I voted 150 (sqrt((4/3*pi*r^2)/6B)) but that includes the oceans of course. At times of year the ocean is too treacherous to live on so we need to modify that. The available area is only 1/3, so the revised number is a mere 86m - less than 0.75ha or a mere 3 acres.

By MadScientist (not verified) on 16 Oct 2009 #permalink

Rob @9,
Being the dirty communist that I am, I'd say the 1 billion starving people are a result more of uneven distribution of wealth amongst all people, than of overpopulation. Those billion starving people would be much more effectively fed by unrealistic altruism from 1st world nations, than by increasing our habitable land mass.

Luckily for BenHead, it's his descendants that will have to solve the problem of using our resources more efficiently, not him. They will also be the ones having to take drastic measures to reduce population size (forced sterilizations and abortions come to mind; or maybe they'll just come up with a new outgroup and commit genocide to take over their resources) because when people are allowed reproductive choices, they choose to breed almost universally. And that's just what BenHead is going to do, with his head planted firmly in the sand, being 100% sure that he is not contributing to the problem at all.

41 years after its publication, Stand on Zanzibar is still the most chillingly prophetic novel ever written.

BenHead @2,

Not currently overpopulated? Only if you think Homo sapiens is the only species worthy of regard.

By Mal Adapted (not verified) on 16 Oct 2009 #permalink

The problem isn't how much space there is for that land, it's:

1) How much arable land is there

2) How much CO2 and other Greenhouses Gases are they producing

3) How are the resources shared out

If everyone consumed as much as Americans we'd need nine extra planets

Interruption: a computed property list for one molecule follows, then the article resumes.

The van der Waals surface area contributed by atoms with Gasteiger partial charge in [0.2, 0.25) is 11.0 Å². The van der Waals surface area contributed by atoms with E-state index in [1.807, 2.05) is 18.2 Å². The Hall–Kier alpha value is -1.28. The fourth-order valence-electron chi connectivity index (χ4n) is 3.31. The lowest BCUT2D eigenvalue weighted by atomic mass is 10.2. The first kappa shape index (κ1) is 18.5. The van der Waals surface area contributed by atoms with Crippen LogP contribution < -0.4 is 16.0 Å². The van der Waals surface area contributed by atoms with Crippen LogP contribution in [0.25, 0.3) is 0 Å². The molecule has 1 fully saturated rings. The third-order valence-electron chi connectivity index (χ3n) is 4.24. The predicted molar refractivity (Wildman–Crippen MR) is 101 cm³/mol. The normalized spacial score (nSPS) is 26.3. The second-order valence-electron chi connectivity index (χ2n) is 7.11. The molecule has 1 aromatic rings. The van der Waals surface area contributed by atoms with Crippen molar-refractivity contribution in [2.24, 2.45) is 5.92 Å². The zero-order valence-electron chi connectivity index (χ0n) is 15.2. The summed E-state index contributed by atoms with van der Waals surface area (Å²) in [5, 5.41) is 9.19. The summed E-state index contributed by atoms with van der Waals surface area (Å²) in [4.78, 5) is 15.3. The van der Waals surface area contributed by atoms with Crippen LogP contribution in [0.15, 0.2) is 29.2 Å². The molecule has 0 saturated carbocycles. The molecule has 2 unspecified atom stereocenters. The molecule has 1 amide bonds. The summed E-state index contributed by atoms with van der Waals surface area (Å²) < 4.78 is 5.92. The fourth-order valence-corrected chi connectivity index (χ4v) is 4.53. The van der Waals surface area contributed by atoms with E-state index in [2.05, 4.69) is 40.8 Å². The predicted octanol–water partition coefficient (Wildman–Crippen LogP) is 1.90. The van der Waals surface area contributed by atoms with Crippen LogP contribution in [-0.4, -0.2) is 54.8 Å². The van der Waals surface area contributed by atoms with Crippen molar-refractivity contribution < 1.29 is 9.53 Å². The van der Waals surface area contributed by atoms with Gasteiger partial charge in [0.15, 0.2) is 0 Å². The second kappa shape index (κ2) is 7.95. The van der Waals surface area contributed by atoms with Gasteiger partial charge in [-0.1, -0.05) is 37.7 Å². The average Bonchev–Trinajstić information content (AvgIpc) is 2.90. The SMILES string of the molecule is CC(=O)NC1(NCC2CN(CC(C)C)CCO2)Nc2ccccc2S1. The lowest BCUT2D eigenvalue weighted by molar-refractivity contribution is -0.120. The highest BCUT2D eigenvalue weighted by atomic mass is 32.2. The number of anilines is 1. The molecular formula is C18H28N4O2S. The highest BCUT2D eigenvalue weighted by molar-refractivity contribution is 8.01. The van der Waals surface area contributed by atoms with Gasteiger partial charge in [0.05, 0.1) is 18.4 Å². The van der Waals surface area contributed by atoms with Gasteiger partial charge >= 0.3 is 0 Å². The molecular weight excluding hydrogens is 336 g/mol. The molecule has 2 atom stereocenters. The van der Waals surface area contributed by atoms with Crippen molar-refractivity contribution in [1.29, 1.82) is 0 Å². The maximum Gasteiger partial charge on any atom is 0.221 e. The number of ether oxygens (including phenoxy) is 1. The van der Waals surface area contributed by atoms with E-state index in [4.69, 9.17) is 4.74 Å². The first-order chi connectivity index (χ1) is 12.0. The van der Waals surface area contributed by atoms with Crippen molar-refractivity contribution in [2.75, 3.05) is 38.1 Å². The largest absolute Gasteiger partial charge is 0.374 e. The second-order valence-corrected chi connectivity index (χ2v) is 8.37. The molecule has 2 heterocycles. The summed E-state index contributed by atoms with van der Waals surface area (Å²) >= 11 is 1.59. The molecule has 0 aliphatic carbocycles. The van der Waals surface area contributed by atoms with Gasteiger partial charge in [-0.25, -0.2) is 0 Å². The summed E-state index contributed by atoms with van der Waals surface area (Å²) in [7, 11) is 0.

And of course they tie into each other, like Climate change will reduce the amount of fertile land.

By The Pink Ninja (not verified) on 16 Oct 2009 #permalink

Jared Diamond, in "Collapse", made the point that the Rwandan genocide wasn't caused by tribal tensions. It was overpopulation, plain and simple. We might be battling on OK at the moment, but we don't have much of a buffer in case something goes wrong (and it needn't be global warming; a sufficiently large volcanic eruption like Tambora in 1815 would be enough).

By Wayne Robinson (not verified) on 16 Oct 2009 #permalink

Just a wee little interjectin, if I may.

Don't forget that we each also need to share our 5 acres with every other terrestrial (and almost all bird) species on the planet.

Y'all seem to be making the mistaken assumption that since we each get 5 acres, that the only rightful use of every square inch of that 5 acres is to take care of me. Some of it needs to be left over to take care of the rest of the biosphere too, y'know.

If you don't care about what is happening with regard to human overpopulation and the environment you simply do not care about your grandchildren and children, you quite simply do NOT LOVE them.

It is impossible not to laugh at those who state that humans aren't overpopulated. Careful management of and/or redistribution of resource will not fix the problem at this point, if those efforts are combined with a continuation of the overzealous human birth rate.

Christianity is a big part of the problem because it fosters the idea that the planet is temporary. Christians have changed, do change, and can change how they relate to and believe in their god-idea. It is time for the christian to take some responsibility for its disgusting actions.